As you can see, different factors influence an individual’s chance of having bruxism. Nonetheless, research has found that 70 percent of teeth grinding cases are related to stress and anxiety. It might be more likely that your psychological state can lead to bruxism than anything else. For instance, people often use bruxism as a coping strategy, just like people that use biting nails or lips for the same purpose.

Consequences Of Bruxism

But is bruxism dangerous? Are there any consequences of untreated tooth grinding? Well, apart from the expected wearing off of teeth, is there anything else you can expect?

Like with any other disorder, there are also risks of not treating bruxism. However, based on when you discover it and for how long has teeth grinding been occurring, you could experience different types of effects caused by bruxism. Therefore, we will divide these effects into short-term and long-term.

Short-term consequences of bruxism usually end up in soreness or pain. You might feel that your jaw muscles are sore, or that your jaw or face is painful. Another instant effect of grinding is also feeling tired due to interrupted sleep.

On the other hand, the long-term effects are way more preoccupying. Untreated, longlasting bruxism can lead to dental problems such as flattened, chipped or loose teeth. Your tooth enamel, the strongest substance found in your body, is slowly wearing off with time due to the clenching and grinding. When the enamel wears off, deeper layers of teeth are exposed which makes them more sensitive and can potentially lead to other dental disorders. Although most cases of flattened or chipped teeth can be fixed at the dentist’s, healthy teeth might become destroyed and lose their strength due to high pressure on the enamel. Also, dental procedures are known to be quite costly, so bruxism should be treated as soon as it’s diagnosed.

But there are more long term consequences people suffering from bruxism can experience. Some people’s teeth grinding comes to such a grade that the jaw might start to click every time a person opens its mouth. This condition is also known as lockjaw and can cause pain and discomfort whenever the person tries to open their mouth.

In severe cases, bruxism can cause TMJ (temporomandibular joint) dysfunction which causes pain the jaw joint. The continuous habit of clenching teeth at night will also worsen this disorder with time and make the pain much harder to handle.

How Can You Treat Bruxism?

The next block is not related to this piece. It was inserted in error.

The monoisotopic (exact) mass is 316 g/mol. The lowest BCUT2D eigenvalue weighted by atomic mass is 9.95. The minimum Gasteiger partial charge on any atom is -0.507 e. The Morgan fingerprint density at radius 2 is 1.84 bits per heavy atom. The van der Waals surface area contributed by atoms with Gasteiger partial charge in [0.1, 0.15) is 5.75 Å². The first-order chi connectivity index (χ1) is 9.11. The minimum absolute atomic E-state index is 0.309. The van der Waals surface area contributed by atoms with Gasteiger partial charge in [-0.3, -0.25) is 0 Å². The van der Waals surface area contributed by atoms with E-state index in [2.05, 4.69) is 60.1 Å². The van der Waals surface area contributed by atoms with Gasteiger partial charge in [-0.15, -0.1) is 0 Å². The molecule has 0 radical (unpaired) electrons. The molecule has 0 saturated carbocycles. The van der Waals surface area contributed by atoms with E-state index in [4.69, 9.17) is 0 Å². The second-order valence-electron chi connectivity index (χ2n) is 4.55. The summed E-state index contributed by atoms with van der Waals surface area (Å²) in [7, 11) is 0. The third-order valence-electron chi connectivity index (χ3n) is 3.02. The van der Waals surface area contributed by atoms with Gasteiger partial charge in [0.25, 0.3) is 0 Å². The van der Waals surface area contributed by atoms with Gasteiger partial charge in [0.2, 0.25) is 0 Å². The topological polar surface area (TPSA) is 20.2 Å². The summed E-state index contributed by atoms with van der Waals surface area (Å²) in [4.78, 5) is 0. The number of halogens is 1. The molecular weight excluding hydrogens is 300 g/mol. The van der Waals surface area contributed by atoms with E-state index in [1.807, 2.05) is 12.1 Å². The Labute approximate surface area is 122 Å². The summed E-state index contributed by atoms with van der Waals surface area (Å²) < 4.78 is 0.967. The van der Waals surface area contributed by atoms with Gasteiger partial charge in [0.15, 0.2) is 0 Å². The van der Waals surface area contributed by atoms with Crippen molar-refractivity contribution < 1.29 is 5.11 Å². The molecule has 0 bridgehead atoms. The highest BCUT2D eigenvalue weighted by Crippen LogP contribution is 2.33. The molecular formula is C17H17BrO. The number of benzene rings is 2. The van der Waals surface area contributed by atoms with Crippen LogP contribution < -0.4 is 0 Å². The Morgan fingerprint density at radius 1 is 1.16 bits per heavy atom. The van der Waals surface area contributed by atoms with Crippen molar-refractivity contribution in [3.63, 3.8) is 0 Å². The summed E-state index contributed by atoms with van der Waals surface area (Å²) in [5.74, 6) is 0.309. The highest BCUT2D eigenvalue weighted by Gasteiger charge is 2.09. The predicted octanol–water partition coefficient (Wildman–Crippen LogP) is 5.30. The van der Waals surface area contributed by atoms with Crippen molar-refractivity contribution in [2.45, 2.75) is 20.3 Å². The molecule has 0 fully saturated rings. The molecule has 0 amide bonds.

If you’re sure that you do have bruxism, you probably might be wondering “How do I stop bruxism? Can bruxism go away?“.

There is no cure or general therapy accepted in the medical community. Luckily, there are different things you can do in order to reduce your nighttime teeth clenching habit. If your bruxism is caused by temporary stress, it will most likely disappear after the stressful period is gone.

You should know that mild bruxism might not need therapy. So if you just had a stressful situation that made you feel tense, your jaw muscles are maybe just trying to get rid of that negative energy that you accumulated. However, if you have some of the signs we’ve mentioned above for a while now, then you should definitely react as soon as possible because your teeth are at stake here.

So here are things you can do in order to reduce bruxism and its effects on your teeth and health. Start by doing the first ones, and if the situation doesn’t improve, try the latter ones.

Reduce Stress

The first thing you should work on is to reduce stress in your life. Try meditating, or practicing yoga in order to achieve a more peaceful state of mind. Breathing exercises can also help a lot with reducing stress.

Spending more time in nature is also known to eliminate stress. Find what helps you relax most and stick to it.

Improve Your Sleep Hygiene

Since bruxism is related to the body’s inability to relax completely during sleep, make sure you go to your bed as relaxed as possible. Turn off any electronic devices that might disrupt your sleep, drink a calming tea and make your sleeping environment as pleasant as possible.

Also, make sure that you’re going to bed and are waking up at the same hour so your body can have a healthy, sleeping pattern.

Read more: Falling Asleep Techniques

Lifestyle Modification

If none of the first two work, you would probably have to eliminate or reduce some of the factors that are influencing your sleep and might be causing your teeth grinding.

Try reducing tobacco, caffeine and alcohol use and start exercising instead. Not only your bruxism might disappear, but you might feel the overall health benefits of your new lifestyle modification.

Dental Guards

Dental guards are one the most secure solution of reducing bruxism effects on teeth. These dental guards protect your teeth from grinding and clenching. In most cases, they are the only solution that works.

However, some researches suggest that dental guards can make OSA worse. So if you’re suffering from it, you might want to look for other options.

CPAP Machine

CPAP Machines are used in order to treat sleep apnea. So, as you can probably imagine, CPAP – continuous positive airway pressure machine might be the best option for you if you have obstructive sleep apnea-related teeth grinding.

You will breathe more easily, and you can even ask your dentist to create an oral appliance for you that you could use alongside the machine. This way you could combat OSA and bruxism at once.